Summarizing research from theorists such as Robert J. Marzano and Daniel Goleman, this revised volume helps educators understand and utilize brain research to build high-achievement classrooms.
Chapter 4: Strategies for Brain-Compatible Classrooms
Strategies for Brain-Compatible Classrooms
The Four-Corner Framework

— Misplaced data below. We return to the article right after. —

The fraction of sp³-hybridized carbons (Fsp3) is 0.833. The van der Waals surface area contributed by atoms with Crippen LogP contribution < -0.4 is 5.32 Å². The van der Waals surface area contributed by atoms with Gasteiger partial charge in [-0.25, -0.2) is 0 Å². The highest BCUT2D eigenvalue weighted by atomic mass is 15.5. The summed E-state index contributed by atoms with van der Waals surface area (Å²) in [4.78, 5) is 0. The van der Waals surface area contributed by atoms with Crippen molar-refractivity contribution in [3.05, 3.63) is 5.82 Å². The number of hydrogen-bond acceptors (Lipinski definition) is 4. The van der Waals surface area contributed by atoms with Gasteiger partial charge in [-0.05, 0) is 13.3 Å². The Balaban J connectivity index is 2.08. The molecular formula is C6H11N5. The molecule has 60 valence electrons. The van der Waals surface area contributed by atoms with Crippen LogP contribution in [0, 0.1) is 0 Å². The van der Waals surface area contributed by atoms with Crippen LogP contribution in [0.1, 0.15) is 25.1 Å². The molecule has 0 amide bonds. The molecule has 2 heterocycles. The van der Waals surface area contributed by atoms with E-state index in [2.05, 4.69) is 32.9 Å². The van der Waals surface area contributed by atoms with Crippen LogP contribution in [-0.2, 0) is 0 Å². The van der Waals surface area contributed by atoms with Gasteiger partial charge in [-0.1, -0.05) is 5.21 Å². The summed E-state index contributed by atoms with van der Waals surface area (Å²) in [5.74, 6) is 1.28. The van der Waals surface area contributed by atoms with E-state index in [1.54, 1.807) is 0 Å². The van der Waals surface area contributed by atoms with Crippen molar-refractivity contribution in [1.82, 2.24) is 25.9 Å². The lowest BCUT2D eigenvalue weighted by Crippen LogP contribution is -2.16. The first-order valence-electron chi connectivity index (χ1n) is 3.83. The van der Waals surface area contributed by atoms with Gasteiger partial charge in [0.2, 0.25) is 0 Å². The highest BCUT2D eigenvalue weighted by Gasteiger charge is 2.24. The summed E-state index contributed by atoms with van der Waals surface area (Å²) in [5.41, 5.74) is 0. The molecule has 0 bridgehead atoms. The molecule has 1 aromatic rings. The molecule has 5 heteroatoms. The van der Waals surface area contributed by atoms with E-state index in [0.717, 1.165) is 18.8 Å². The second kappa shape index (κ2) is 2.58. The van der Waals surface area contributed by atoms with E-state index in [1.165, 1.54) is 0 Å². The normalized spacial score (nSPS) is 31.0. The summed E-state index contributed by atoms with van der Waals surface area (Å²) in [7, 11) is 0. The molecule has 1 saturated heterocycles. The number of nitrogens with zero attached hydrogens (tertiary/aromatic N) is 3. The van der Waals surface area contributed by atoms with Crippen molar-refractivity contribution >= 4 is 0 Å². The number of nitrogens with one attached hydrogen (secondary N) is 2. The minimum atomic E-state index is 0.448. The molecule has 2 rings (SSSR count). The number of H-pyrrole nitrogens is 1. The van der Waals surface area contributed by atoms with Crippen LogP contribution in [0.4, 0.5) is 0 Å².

The origin of the four-corner framework is found in an earlier publication, Patterns for Thinking, Patterns for Transfer (Fogarty & Bellanca, 1993). Based on Brandt's (1988) editorial, the idea of teaching for, of, and about thinking emerged. Fogarty and Bellanca thought a fourth element was essential and added the idea of teaching with thinking. Thus, the four-corner framework of teaching for, of, with, and about thinking evolved (see Figure 4.1). These four elements are held to be essential to the thoughtful classroom, to the classroom that requires [Page 49]rigor and vigor in thinking, to the classroom that values cognitive and cooperative structures for increasing student achievement and fostering high self-esteem, and to the standards-based classroom that ...